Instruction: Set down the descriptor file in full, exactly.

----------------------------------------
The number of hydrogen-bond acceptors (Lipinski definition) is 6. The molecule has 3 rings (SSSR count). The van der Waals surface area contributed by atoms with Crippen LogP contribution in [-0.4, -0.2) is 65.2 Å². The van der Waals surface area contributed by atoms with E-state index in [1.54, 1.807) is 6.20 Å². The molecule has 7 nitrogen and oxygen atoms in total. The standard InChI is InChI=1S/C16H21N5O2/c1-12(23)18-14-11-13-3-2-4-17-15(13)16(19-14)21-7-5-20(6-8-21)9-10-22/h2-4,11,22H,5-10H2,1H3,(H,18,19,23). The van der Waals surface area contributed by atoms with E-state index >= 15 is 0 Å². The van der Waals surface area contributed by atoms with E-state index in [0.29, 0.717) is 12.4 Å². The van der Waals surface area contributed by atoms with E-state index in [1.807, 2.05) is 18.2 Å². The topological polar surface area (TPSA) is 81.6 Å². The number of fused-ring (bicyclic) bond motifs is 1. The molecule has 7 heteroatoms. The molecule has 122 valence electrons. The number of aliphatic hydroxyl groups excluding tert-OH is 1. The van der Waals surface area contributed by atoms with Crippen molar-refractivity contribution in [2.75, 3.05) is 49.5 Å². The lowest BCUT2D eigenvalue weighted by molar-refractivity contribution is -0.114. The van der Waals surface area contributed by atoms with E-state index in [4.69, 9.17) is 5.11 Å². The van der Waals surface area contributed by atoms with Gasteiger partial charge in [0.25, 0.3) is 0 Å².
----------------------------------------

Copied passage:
The number of hydrogen-bond acceptors (Lipinski definition) is 6. The molecule has 3 rings (SSSR count). The van der Waals surface area contributed by atoms with Crippen LogP contribution in [-0.4, -0.2) is 65.2 Å². The van der Waals surface area contributed by atoms with E-state index in [1.54, 1.807) is 6.20 Å². The molecule has 7 nitrogen and oxygen atoms in total. The standard InChI is InChI=1S/C16H21N5O2/c1-12(23)18-14-11-13-3-2-4-17-15(13)16(19-14)21-7-5-20(6-8-21)9-10-22/h2-4,11,22H,5-10H2,1H3,(H,18,19,23). The van der Waals surface area contributed by atoms with E-state index >= 15 is 0 Å². The van der Waals surface area contributed by atoms with E-state index in [0.29, 0.717) is 12.4 Å². The van der Waals surface area contributed by atoms with E-state index in [1.807, 2.05) is 18.2 Å². The topological polar surface area (TPSA) is 81.6 Å². The number of fused-ring (bicyclic) bond motifs is 1. The molecule has 7 heteroatoms. The molecule has 122 valence electrons. The number of aliphatic hydroxyl groups excluding tert-OH is 1. The van der Waals surface area contributed by atoms with Crippen molar-refractivity contribution in [2.75, 3.05) is 49.5 Å². The lowest BCUT2D eigenvalue weighted by molar-refractivity contribution is -0.114. The van der Waals surface area contributed by atoms with E-state index in [4.69, 9.17) is 5.11 Å². The van der Waals surface area contributed by atoms with Gasteiger partial charge in [0.25, 0.3) is 0 Å².